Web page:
The Girl from Charnelle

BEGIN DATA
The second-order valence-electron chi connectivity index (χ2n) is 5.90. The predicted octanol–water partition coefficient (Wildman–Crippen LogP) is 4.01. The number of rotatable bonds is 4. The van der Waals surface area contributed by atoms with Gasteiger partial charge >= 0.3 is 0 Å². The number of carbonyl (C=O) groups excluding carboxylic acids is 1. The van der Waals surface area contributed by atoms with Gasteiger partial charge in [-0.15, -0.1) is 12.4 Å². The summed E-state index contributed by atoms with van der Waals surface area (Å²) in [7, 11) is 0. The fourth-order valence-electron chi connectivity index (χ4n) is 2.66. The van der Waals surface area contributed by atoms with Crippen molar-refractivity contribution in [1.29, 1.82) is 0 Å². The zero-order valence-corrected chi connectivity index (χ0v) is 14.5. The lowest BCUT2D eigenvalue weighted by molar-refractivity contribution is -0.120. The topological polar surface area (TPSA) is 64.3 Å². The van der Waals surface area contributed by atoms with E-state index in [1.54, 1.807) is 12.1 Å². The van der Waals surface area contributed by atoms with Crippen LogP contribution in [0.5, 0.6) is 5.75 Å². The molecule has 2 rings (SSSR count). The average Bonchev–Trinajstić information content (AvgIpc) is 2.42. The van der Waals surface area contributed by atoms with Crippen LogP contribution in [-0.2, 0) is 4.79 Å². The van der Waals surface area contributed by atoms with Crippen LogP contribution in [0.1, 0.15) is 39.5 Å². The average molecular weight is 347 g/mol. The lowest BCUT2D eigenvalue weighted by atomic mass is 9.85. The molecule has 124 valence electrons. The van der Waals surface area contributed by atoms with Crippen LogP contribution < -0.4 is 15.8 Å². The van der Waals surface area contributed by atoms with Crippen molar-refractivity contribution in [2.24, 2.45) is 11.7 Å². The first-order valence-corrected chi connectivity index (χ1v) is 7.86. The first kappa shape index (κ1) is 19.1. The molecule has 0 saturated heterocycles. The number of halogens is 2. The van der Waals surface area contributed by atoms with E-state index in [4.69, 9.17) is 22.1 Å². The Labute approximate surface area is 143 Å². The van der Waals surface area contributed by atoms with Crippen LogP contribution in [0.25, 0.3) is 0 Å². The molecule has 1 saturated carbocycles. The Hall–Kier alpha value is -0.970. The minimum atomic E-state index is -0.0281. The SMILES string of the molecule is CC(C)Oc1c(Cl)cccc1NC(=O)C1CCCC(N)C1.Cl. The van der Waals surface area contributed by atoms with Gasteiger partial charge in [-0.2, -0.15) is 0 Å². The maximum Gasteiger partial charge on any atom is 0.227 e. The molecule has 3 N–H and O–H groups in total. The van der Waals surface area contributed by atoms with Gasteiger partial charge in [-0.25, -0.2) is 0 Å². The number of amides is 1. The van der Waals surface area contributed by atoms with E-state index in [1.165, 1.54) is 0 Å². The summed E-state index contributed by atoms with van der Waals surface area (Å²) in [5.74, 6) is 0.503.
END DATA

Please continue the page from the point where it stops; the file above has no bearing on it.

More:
Although only twenty, Gloria seemed like she’d aged.  The baby fat from her teen years was gone, and her cheeks were hollow, too thin, a little severe.  Her hair was done up in a beehive, held together precariously by hair spray and bobby pins.  There was a moment of silence, as Gloria and her family stood by the bus and the rest of the Tates stood at the railing.  They studied each other as family members who haven’t seen each other in a while will do, trying to align the person standing before them with the image in their memories–the little girl, the father, the sister, the brother–and the realignment sometimes takes only a few seconds, sometimes much longer, but that period of adjustment is always there, always a little disturbing, as if time itself were abruptly declaring its passage.


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